If you’ve been a reader for a long time, first of all, thank you. Maybe you’ve read since the beginning, or maybe since I published that article in Vox about dating that sent a number of young widows to this blog. Or maybe you just lost your spouse and just started reading and if that’s you, I’m sending you a virtual hug. Hang in there. I promise it gets easier.
Over the past three-and-a-half years (and over 500 posts!) I’ve learned a lot. I’ve grown up, as a mother and a teacher and a widow and a human, and I’ve gone from writing a blog that’s singularly about me and my loss to one that (I hope) reaches other young widows and has meaning for those who read it regardless of life experience.
I started this blog six weeks after Shawn died for a number of reasons. At the time, I was desperate for some sort of emotional pain relief and I had spent weeks looking for something online that spoke to me. Nothing did. I also was inundated by dozens of wonderful people who wanted to know how I was doing, but answering them all was pretty overwhelming. In addition, I just needed one spot to put everything down I was feeling. I mentioned this all to my friend Caitlin, who helped me put together the framework for this website. I started writing, and DC Widow was born.
I look back over some of my old posts and cringe a bit – at the writing, sometimes, and other times at my worldview. My early writing is rough. I often did it in the pre-dawn hours when I couldn’t sleep or while sitting in a parking lot trying to avoid sympathetic eyes, or while hiding in the corner of the library of the high school where I teach. I wrote about whatever was on my mind, and I had a lot on my mind. I thought little of other people in those early days. I had only two young widow friends for most of the first year of widowhood.
But time passed and life changed. My life didn’t simply go in a straight direction towards happiness or enlightenment – not at all! In fact, I had a terrible slide back into grief in the spring of 2019. (Feel free to peruse the March 2019 archives for some pretty raw and gut-wrenching proof.) But I started to open my eyes more to the world. I got letters and messages from many of my readers and I learned more about grief and loss and pain. I embraced my role as a single mom and I understood more about my dad each day I lived with him. As corny as it may sound, I grew.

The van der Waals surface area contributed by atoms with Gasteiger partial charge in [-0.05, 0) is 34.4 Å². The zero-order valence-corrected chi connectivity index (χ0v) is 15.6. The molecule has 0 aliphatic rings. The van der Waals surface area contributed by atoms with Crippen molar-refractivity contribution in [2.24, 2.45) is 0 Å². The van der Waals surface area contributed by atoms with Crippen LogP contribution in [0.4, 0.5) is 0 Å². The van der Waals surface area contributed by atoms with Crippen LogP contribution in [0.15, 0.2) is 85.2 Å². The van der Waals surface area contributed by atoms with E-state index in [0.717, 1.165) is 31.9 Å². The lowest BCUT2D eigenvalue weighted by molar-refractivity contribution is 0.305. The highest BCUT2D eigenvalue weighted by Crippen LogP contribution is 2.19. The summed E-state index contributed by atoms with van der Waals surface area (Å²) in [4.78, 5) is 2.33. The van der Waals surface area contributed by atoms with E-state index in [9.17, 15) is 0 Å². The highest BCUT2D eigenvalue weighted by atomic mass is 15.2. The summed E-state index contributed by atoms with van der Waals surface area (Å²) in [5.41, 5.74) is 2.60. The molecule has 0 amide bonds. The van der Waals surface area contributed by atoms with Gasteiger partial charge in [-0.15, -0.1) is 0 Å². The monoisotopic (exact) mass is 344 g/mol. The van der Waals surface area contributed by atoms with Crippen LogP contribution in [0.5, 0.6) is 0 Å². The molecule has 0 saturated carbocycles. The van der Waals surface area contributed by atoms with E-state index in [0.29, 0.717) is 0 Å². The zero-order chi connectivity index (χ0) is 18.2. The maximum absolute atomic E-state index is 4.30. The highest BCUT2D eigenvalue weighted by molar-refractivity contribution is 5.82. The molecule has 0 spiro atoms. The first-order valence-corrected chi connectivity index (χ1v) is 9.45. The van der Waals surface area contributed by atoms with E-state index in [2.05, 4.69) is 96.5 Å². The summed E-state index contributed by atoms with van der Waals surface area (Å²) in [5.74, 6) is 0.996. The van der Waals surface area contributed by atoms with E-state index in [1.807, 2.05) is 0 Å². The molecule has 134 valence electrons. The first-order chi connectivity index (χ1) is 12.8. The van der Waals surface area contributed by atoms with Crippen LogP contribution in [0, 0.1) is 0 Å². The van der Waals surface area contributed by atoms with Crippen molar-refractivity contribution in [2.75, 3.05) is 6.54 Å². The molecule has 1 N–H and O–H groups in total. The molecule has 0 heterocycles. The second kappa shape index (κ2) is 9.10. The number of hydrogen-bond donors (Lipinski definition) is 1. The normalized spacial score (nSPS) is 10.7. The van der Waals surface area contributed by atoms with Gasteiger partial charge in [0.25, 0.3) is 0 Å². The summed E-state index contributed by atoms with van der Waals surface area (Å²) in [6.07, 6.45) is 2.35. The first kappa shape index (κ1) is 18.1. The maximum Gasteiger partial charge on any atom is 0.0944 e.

And I wanted this blog to grow, too.
I started a “Ask a Widow” page which led to a number of questions that I tried to answer for readers. I began talking more about dating, and what it meant to try again after loss. I started to meet more widows and incorporate ideas from their lives.
And of course, I fell in love.
This last event, more than any other, has made me question what my role is in the widow blog world. What’s my authority as a widow if I’ve found someone new? Can I really know what it means to be a widow if I am, once again, a wife?
I don’t have any good answers to these questions. I can only offer my thoughts, based on my story, the one that I’ve written about multiple times a week for three-and-a-half years. But I want to keep writing, and I want to keep talking about life and love and loss and grief and – yes – widowhood. I have no idea why I feel so compelled to keep writing, but I do. I love this little blog and I love that people read it, and so I’m going to keep writing it.
That said, I want to keep expanding what I write about. If you have an idea or a question or just a thought, please contact me. (You can do that via social media or through my contact link, which is finally fixed.) Also, I love feedback! Do you have a different perspective? Let me know. I want to hear from you and I want to keep DC Widow relevant for other young widows.
If you’re a new widow, my current reality may feel too happy for you. That’s okay, and I get it. You may prefer my archives from the early days. (By “early days” I mean the first 18 months after Shawn died.) And yet, there are still current blogs, including blog post #500, when I’m pretty raw with my feelings of fear and loss. For those of you who want to keep reading about my life, I’ll have some of that in here too. And when I can write more about widows in general, I plan to do that. Stay tuned for blog posts about getting remarried as a widow, grieving Shawn on his deathiversary as I wear the ring Chris gave me at our wedding, and how the kids understand our new family. I mean, I don’t even know what I’m going to write for all of these events, since they haven’t happened yet, but just know….they’re on the list!
Finally, there’s a new look for DC Widow, thanks to painstaking work by Chris who (lucky for me) is much better at navigating WordPress than I am. I particularly like the new resource page, the easier-to-see imbedded links and the “you may also like” pins under each post. It’s a new look, but all the archives remain. I haven’t deleted a single post, even the ones that make me cringe. It’s my history, and I don’t want to delete it.
Someday, I’ll stop writing this blog. Some series of events or length of time will make me step back and say, “I’m done with DC Widow.”
For now, I think there’s more story to tell.